The Shifting Nature Of US Business Investment by Eric Bush, CFA, Gavekal Capital Blog
A common complaint is that private companies just aren’t investing in the future the way they once did. If one looks at gross private fixed investment as a % of GDP, it is true that overall private investment is below peak investment rates seen in 1979, 2000, and 2006. However, the current rate, 16.25% of GDP, is just slightly below the average level on investment since 1947 (16.63%).
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So while the overall level of investment is currently at an average level, the mix of that business investment has undergone quite a bit of change over the last couple of decades and perhaps this is why it “feels” like there is less investment going on in the US economy. The modern corporation tends to invest more in intangible investments like R&D, employee education, and brand equity than in physical, tangible investments. Tangible investments such as property, plant and equipment that are purchased from an outside party have become more commoditized and in order to create a sustainable competitive advantages companies must create unique internal capital to drive future profitability. We can see the shift that has occurred on aggregate level by looking at business investment from the GDP report. In the 2013 NIPA comprehensive revision, the Bureau of Economic Analysis adjusted the national accounts in the United States to include investment in intellectual property products like research and development and artistic originals that produce a long-term income stream like Seinfeld, for example. The US was the third country to include intangible investments in the national accounts following the lead of Canada and Australia in 2009. The EU and Japan are now following in the footsteps of these countries and will be including intangible investments in their national accounts in the near future.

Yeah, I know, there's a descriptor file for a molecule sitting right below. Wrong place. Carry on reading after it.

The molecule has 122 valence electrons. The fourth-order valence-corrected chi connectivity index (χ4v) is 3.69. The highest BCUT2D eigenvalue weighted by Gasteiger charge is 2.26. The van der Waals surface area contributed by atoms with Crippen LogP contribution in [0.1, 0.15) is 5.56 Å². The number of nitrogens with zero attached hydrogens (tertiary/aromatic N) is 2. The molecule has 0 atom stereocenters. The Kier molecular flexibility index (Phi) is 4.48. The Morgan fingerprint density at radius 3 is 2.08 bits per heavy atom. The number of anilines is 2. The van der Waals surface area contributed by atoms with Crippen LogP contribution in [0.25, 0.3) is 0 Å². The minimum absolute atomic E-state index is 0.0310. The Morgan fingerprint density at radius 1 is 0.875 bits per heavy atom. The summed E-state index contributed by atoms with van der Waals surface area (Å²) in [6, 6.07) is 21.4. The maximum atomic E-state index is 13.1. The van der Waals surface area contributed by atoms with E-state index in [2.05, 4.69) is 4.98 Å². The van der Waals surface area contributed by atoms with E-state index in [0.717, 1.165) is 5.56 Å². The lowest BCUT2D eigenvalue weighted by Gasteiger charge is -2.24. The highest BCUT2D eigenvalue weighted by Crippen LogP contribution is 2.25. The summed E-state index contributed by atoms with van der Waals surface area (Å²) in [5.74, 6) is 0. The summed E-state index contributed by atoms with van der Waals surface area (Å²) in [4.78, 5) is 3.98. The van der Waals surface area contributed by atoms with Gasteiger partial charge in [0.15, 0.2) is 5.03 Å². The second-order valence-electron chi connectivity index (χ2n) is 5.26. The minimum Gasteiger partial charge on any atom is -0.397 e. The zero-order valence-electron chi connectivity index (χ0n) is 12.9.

Overall, 4.1% of total private investment in the US are now in intangible investments. Businesses currently spend a greater percentage of GDP on intangibles investments than the US spends on residential fixed investment. The US also invests 35% more in intellectual property products (IPP) per year than it does on private structures. In fact, since 1992 the US has spent more on IPP in each year than it has spent on structures. US businesses spent nearly $700 billion in 2014 on intellectual property products and spent over $2.2 trillion overall on business investment. To say then that US companies aren’t investing enough in the future seems like a false statement that isn’t supported by the national accounts data.